Arbitration Disputants Should Share Bids before Decisions on How Much to Invest in Case, Study Says
(PhysOrg.com) -- In the first academic study to examine bidding and investment strategies in final-offer arbitration, economists at the University of Arkansas found that it is socially optimal for parties in conflict to make bids publicly observable before deciding how much time, effort and money to invest in building a case. The results provide insight into how final-offer-arbitration procedures might be standardized to minimize inefficient investments and generate moderate bidding behavior.
Final-offer arbitration is a specific type of arbitration in which the parties in conflict are required to submit a final offer, and an arbitrator chooses one of the two offers; there is no splitting the difference. As a high-profile example, Major League Baseball uses this type of arbitration in labor disputes between players and owners.
“The breadth of cases settled by arbitration is rapidly expanding,” said Cary Deck, associate professor of economics in the Sam M. Walton College of Business. “There are good reasons for this. As an alternative to civil litigation, the benefits of arbitration include quicker resolution and substantial savings in time and money. But there really aren’t any standards for how to go about arbitration. This fact, coupled with the increasing reliance on arbitration in practice, necessitates an understanding of the strategies and incentives that the various forms of arbitration may generate.”
Deck and Amy Farmer, professor of economics in the Walton College, conducted theoretical and controlled laboratory experiments on several final-offer-arbitration scenarios having to do with the timing of offers and when or if disputants observe each other’s offer. As Deck mentioned, the researchers also examined the extent to which the variables of timing and disclosure influenced how much time, money and effort to invest in a case and what kind of offer to make. Some of their findings – most notably that the sharing of bids early in the process, prior to investment, most likely will lead to a mutually optimal settlement – clash with popular arbitration strategies.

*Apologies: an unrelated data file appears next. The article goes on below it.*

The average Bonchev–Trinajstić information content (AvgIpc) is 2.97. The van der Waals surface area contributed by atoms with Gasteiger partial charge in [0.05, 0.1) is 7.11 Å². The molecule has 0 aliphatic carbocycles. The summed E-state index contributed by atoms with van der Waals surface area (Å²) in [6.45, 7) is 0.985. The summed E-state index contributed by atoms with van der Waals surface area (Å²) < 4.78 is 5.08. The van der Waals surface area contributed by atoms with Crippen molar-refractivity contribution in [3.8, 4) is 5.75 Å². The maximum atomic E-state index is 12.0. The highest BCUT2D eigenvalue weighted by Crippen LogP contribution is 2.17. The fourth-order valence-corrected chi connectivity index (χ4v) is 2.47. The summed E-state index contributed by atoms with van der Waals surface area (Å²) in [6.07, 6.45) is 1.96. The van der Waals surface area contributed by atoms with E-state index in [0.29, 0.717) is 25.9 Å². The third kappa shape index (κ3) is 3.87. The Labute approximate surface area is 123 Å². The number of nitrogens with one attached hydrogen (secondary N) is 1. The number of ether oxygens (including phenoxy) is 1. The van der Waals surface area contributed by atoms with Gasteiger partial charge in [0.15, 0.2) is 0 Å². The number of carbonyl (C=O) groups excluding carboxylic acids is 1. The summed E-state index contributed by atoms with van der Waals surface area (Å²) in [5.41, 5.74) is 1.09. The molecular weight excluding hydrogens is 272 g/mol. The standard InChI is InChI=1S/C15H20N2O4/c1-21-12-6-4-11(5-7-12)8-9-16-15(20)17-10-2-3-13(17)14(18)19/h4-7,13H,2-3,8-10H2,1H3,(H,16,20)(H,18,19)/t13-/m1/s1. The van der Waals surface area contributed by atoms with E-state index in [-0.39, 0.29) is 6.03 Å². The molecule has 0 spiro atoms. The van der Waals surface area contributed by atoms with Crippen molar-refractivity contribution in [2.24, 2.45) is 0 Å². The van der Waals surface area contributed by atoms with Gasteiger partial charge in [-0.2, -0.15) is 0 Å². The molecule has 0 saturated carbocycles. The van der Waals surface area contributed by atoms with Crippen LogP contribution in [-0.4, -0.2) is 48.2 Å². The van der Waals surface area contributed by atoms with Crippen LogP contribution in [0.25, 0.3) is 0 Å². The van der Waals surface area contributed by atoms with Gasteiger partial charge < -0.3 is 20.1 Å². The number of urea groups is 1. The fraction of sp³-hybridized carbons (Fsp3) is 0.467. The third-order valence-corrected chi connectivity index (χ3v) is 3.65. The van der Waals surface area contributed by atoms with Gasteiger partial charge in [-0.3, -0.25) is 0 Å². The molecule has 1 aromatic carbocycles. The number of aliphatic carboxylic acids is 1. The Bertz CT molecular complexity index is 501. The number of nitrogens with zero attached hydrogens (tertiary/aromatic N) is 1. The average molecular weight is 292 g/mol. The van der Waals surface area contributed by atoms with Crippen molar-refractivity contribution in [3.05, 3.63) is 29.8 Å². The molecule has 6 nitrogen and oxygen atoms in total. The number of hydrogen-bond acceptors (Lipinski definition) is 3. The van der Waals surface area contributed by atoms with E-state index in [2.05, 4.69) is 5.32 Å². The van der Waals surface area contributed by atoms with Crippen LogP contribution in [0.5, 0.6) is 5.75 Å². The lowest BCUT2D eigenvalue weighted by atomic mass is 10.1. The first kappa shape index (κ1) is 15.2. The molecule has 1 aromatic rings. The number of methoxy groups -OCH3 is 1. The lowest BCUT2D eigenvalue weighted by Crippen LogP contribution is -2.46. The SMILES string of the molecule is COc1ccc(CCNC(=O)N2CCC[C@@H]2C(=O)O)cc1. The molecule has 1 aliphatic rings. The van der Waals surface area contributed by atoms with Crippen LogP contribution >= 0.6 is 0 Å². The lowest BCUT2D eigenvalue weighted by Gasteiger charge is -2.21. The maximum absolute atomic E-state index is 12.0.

“We found that when disputants placed publicly observable bids prior to investing, those bids were less extreme and therefore more moderate, or closer together,” Deck said. “In other words, the parties operated with considerable information about the opposition’s case. So there may be a spirit of cooperation or accountability to reach a mutually acceptable agreement. One might not be surprised that making strategies public will enhance cooperation.”
In theoretical tests, the researchers developed four arbitration scenarios: Invest Public, Bid Public, Bid Private and Invest Private. In Invest Public, investments (time, money and effort devoted to building a case) were made and observed by both parties prior to the submission of final offers. Bid Public described a situation in which investments were made after the submission of final offers that were observable by both participants. In Bid Private, investments were made after the submission of final offers that were sealed or otherwise not observable to the parties. Finally, Invest Private was a situation in which bids were made after unobservable investments.
In addition the main finding – that publicly observable bids prior to investing were less extreme – laboratory experiments on three of the four theoretical scenarios produced these results:
-- Investments were lower than predicted in all three cases.
-- Bid Private offers were more extreme, or aggressive, than Bid Public offers.
-- Settlement rates were nominally highest (60 percent) in Bid Public and nominally lowest (53 percent) in Bid Private.
The researchers’ study will appear in a forthcoming issue of Journal of Economic Behavior and Organization.
Provided by University of Arkansas